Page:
Astronomy Picture of the Day

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What type of matter makes up most of the universe? This question is arguably the most perplexing astronomical mystery of our time. A leading candidate is a type of dim, low mass star called a "brown dwarf" star. Our universe could contain more ...

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In 1993, a star in the galaxy M81 exploded. Above is a picture of the hot material ejected by this supernova explosion. The picture was taken in X-rays with the Advanced Satellite for Cosmology and Astrophysics (ASCA). Since M81 is a relatively ...

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Are we alone in the universe? Do other stars have planets too? Humanity took one step closer to answering these questions in October 1995 when it was announced that the star 51 Pegasi harbors at least one planet. In the above picture of 51 Peg ...

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In the center of the above photograph lies a star with one of the hottest surface temperatures yet confirmed. This bright white dwarf star's surface has been measured at greater than 200,000 degrees Celsius - more than 30 times hotter than that ...

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Named for Nobel laureate physicist Arthur Holly Compton, the Compton Gamma Ray Observatory (CGRO) Satellite was launched in April of 1991 aboard the Space Shuttle Atlantis. CGRO's mission is to explore the Universe at gamma-ray energies. The ...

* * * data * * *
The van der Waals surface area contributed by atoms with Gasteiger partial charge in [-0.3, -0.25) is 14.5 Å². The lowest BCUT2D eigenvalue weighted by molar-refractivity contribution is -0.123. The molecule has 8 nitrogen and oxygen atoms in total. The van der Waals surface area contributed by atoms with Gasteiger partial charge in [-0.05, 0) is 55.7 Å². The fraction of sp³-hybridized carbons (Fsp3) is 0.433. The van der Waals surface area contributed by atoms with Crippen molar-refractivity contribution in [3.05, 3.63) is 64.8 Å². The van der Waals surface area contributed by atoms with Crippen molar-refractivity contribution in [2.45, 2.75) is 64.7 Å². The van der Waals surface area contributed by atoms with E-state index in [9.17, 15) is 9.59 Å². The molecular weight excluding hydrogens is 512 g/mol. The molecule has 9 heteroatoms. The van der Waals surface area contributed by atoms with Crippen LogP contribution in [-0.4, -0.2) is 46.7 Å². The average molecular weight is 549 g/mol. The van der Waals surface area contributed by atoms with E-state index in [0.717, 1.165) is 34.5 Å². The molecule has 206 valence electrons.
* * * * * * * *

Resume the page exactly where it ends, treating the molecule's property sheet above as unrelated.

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In 1994, the space probe Clementine spent 70 days in lunar orbit mapping the Moon's surface. Shown above is a dramatically detailed composite view centered on the Moon's South Pole constructed from 1500 Clementine images. The top half shows the ...

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What would you see if you went right up to a black hole? Above are two computer generated pictures highlighting how strange things would look. On the left is a normal star field containing the constellation Orion. Notice the three stars of ...

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The above computer animated picture depicts how a very compact star would look to a nearby observer. The star pictured is actually more compact that any known except a black hole, so it is only hypothetical. The observer is situated at the ...

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Enceladus orbits Saturn between the smaller Mimas and the larger Tethys. Enceladus is composed mostly of water ice and has the cleanest and purest ice surface in the Solar System. It's surface therefore appears nearly white. The surface also has ...

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